Emerging trends of Probiotics in Aquaculture
Aquaculture is the farming of aquatic organisms by intervention in the rearing process to enhance production and private ownership of the stock being cultivated. The aquaculture as an industry has grown by leaps and bounds in past 10–15 years. While the boon was an economic welcome but the resultant side effects have been environmental damages and low productivity of various crops. The need for increased disease resistance, growth of aquatic organisms, and feed efficiency has brought about the use of probiotics in aquaculture practices. The earliest use of probiotics was to increase growth of hydrobionts . Later, probiotics were used to improve water quality and control of bacterial infections. Nowadays, there is documented evidence that probiotics can improve the digestibility of nutrients, increase tolerance to stress, and encourage reproduction. Currently, there are commercial probiotic products prepared from various bacterial species such as Bacillus sp., Lactobacillus sp., Enterococcus sp., Carnobacterium sp., and the yeast Saccharomyces cerevisiae among others.
The term “probiotic” comes from Greek pro and bios meaning prolife The earliest recognition of the positive role played by some bacteria among farmers was when they consumed pathogen-containing milk and that “reliance on gut microbes for food made it possible to take steps to change the flora of our bodies and to replace harmful microbes by beneficial microbes .Later on use of the term to describe a microbial feed/food supplement was by defined as -organisms and substances that contribute to intestinal microbial balance.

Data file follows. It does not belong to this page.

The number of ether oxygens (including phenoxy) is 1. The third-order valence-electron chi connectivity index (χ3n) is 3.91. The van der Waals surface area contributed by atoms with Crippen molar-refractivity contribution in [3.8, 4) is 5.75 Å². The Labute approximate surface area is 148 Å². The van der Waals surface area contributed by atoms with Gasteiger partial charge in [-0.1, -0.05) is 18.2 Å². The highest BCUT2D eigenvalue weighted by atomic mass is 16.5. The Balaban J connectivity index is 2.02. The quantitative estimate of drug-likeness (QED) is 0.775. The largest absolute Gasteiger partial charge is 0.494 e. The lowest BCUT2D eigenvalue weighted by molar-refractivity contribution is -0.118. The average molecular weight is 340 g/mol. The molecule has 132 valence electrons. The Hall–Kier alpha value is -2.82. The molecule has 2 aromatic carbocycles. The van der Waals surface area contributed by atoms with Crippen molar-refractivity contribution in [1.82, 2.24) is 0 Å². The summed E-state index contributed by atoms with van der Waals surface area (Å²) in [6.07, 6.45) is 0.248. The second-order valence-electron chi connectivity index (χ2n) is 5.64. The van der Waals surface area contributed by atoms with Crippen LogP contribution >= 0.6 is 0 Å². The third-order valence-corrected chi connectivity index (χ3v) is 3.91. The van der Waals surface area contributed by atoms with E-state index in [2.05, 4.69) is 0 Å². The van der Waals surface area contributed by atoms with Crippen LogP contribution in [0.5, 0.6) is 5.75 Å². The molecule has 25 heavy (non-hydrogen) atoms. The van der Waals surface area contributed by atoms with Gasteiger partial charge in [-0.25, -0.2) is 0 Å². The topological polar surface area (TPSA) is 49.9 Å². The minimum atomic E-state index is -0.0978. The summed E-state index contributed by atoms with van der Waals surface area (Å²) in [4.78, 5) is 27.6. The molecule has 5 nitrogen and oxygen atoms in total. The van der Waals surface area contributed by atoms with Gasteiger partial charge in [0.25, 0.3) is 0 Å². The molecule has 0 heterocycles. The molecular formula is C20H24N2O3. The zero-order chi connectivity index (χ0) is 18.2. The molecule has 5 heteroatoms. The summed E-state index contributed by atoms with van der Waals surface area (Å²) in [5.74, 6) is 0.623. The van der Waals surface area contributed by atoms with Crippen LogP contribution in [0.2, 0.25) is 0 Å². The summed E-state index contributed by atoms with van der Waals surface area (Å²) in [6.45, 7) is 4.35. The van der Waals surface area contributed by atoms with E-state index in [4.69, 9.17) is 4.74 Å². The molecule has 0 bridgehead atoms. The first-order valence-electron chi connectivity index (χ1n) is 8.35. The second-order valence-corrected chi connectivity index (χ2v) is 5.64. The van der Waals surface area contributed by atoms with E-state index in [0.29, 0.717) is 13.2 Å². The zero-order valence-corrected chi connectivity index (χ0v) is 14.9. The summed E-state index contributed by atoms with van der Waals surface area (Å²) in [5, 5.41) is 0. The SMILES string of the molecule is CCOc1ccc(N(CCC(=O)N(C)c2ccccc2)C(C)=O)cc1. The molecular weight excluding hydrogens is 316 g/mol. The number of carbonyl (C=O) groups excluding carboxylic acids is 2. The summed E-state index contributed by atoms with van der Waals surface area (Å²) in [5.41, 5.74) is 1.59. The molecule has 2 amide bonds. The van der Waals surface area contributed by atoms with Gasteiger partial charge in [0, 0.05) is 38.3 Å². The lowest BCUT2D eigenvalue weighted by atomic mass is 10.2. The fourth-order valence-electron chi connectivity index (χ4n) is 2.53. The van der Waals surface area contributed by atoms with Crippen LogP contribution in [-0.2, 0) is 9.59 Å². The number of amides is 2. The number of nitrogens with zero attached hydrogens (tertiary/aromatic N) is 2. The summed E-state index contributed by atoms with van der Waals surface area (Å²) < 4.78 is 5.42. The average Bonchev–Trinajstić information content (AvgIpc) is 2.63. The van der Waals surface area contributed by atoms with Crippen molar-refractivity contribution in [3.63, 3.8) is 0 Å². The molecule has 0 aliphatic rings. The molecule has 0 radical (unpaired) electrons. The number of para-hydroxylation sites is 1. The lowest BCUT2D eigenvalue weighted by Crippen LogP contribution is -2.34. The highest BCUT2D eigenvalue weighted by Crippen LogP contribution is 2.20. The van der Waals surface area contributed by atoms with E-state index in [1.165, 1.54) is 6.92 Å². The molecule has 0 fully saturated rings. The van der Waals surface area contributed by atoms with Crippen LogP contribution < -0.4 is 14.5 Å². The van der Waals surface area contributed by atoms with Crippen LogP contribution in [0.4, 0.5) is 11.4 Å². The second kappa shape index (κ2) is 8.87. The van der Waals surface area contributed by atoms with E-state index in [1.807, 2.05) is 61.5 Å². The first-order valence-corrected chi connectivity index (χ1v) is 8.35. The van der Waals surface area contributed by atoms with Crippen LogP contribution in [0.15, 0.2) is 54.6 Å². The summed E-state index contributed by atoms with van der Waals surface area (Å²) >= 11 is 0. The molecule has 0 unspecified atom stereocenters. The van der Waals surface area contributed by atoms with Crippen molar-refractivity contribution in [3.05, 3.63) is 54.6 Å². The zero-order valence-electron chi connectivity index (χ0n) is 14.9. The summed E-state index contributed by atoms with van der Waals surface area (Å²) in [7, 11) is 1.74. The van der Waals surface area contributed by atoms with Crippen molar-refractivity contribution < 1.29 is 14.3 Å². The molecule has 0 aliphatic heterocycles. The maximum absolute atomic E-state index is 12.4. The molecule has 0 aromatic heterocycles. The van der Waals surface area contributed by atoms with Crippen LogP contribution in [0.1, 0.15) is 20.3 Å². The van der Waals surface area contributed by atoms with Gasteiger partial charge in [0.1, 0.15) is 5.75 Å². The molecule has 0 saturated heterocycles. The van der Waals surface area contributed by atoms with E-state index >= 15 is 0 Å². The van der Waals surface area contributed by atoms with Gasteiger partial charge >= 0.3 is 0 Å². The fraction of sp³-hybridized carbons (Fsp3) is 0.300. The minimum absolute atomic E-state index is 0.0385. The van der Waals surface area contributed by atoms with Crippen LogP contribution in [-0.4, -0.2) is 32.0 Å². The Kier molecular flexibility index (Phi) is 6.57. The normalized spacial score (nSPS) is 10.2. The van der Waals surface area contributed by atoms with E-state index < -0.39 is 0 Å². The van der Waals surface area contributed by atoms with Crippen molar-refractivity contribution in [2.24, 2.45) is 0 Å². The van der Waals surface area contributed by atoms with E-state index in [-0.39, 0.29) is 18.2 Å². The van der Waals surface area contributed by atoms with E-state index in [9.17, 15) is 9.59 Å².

Knowledge of probiotics has increased, currently it is known that these microorganisms have an antimicrobial effect through modifying the intestinal microbiota, secreting antibacterial substances (bacteriocins and organic acids), competing with pathogens to prevent their adhesion to the intestine, competing for nutrients necessary for pathogen survival, and producing an antitoxin effect. Probiotics are also capable of modulating the immune system, regulating allergic response of the body.
In contrast to terrestrial animals, gastrointestinal microbiota of aquatic species is particularly dependent on the external environment due to the flow of water passing through the digestive tract. Thus, the majority of bacteria are transient in the intestine, due to constant intake of water and food, together with microorganisms present in them. Although in the gastrointestinal tract (GIT) of aquatic animals have been reported potentially pathogenic bacteria such as Salmonella, Listeria, and Escherichia coli, probiotic bacteria and other microorganisms have also been identified. These include gram-positive bacteria such as Bacillus, Carnobacterium, Enterococcus, and several species of Lactobacillus; gram-negative, facultative anaerobic such as Vibrio and Pseudomonas, as well as certain fungi, yeasts, and algae.
The interest in probiotics as an environmentally friendly alternative is increasing .At present, there are several commercial preparations of probiotics that contain one or more live microorganisms, which have been introduced to improve the cultivation of aquatic organisms. Probiotics can be used as a food additive added directly to the culture tank or mixed with food.